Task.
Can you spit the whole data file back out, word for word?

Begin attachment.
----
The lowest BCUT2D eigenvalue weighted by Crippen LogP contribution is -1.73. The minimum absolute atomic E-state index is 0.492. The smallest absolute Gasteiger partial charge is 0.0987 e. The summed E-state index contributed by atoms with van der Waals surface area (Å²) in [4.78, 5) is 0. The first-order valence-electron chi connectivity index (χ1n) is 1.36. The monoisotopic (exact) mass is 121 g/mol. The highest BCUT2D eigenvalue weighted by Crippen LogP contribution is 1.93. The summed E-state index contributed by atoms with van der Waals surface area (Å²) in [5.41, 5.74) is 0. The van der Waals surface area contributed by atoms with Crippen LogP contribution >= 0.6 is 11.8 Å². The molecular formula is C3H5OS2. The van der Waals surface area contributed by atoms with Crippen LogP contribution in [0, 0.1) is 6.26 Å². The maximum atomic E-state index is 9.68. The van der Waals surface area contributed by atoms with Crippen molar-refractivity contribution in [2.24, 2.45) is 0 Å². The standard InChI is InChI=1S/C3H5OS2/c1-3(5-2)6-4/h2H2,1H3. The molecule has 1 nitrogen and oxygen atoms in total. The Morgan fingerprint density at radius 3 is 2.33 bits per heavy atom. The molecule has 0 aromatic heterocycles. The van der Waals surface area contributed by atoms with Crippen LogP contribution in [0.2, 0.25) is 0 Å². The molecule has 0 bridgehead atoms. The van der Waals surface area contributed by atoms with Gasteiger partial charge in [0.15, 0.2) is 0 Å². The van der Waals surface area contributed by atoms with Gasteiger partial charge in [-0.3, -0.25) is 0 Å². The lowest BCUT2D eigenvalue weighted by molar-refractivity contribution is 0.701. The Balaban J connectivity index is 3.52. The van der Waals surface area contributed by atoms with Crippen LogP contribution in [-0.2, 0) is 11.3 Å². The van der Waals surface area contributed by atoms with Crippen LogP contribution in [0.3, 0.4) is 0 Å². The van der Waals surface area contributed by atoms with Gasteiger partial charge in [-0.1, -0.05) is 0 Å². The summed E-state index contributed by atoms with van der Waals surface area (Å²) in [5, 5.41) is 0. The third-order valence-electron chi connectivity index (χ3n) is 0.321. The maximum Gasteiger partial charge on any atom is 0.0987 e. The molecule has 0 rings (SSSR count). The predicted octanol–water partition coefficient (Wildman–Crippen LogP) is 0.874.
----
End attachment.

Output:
The lowest BCUT2D eigenvalue weighted by Crippen LogP contribution is -1.73. The minimum absolute atomic E-state index is 0.492. The smallest absolute Gasteiger partial charge is 0.0987 e. The summed E-state index contributed by atoms with van der Waals surface area (Å²) in [4.78, 5) is 0. The first-order valence-electron chi connectivity index (χ1n) is 1.36. The monoisotopic (exact) mass is 121 g/mol. The highest BCUT2D eigenvalue weighted by Crippen LogP contribution is 1.93. The summed E-state index contributed by atoms with van der Waals surface area (Å²) in [5.41, 5.74) is 0. The van der Waals surface area contributed by atoms with Crippen LogP contribution >= 0.6 is 11.8 Å². The molecular formula is C3H5OS2. The van der Waals surface area contributed by atoms with Crippen LogP contribution in [0, 0.1) is 6.26 Å². The maximum atomic E-state index is 9.68. The van der Waals surface area contributed by atoms with Crippen molar-refractivity contribution in [2.24, 2.45) is 0 Å². The standard InChI is InChI=1S/C3H5OS2/c1-3(5-2)6-4/h2H2,1H3. The molecule has 1 nitrogen and oxygen atoms in total. The Morgan fingerprint density at radius 3 is 2.33 bits per heavy atom. The molecule has 0 aromatic heterocycles. The van der Waals surface area contributed by atoms with Crippen LogP contribution in [0.2, 0.25) is 0 Å². The molecule has 0 bridgehead atoms. The van der Waals surface area contributed by atoms with Gasteiger partial charge in [0.15, 0.2) is 0 Å². The van der Waals surface area contributed by atoms with Gasteiger partial charge in [-0.3, -0.25) is 0 Å². The lowest BCUT2D eigenvalue weighted by molar-refractivity contribution is 0.701. The Balaban J connectivity index is 3.52. The van der Waals surface area contributed by atoms with Crippen LogP contribution in [-0.2, 0) is 11.3 Å². The van der Waals surface area contributed by atoms with Crippen LogP contribution in [0.3, 0.4) is 0 Å². The van der Waals surface area contributed by atoms with Gasteiger partial charge in [-0.1, -0.05) is 0 Å². The summed E-state index contributed by atoms with van der Waals surface area (Å²) in [5, 5.41) is 0. The third-order valence-electron chi connectivity index (χ3n) is 0.321. The maximum Gasteiger partial charge on any atom is 0.0987 e. The molecule has 0 rings (SSSR count). The predicted octanol–water partition coefficient (Wildman–Crippen LogP) is 0.874.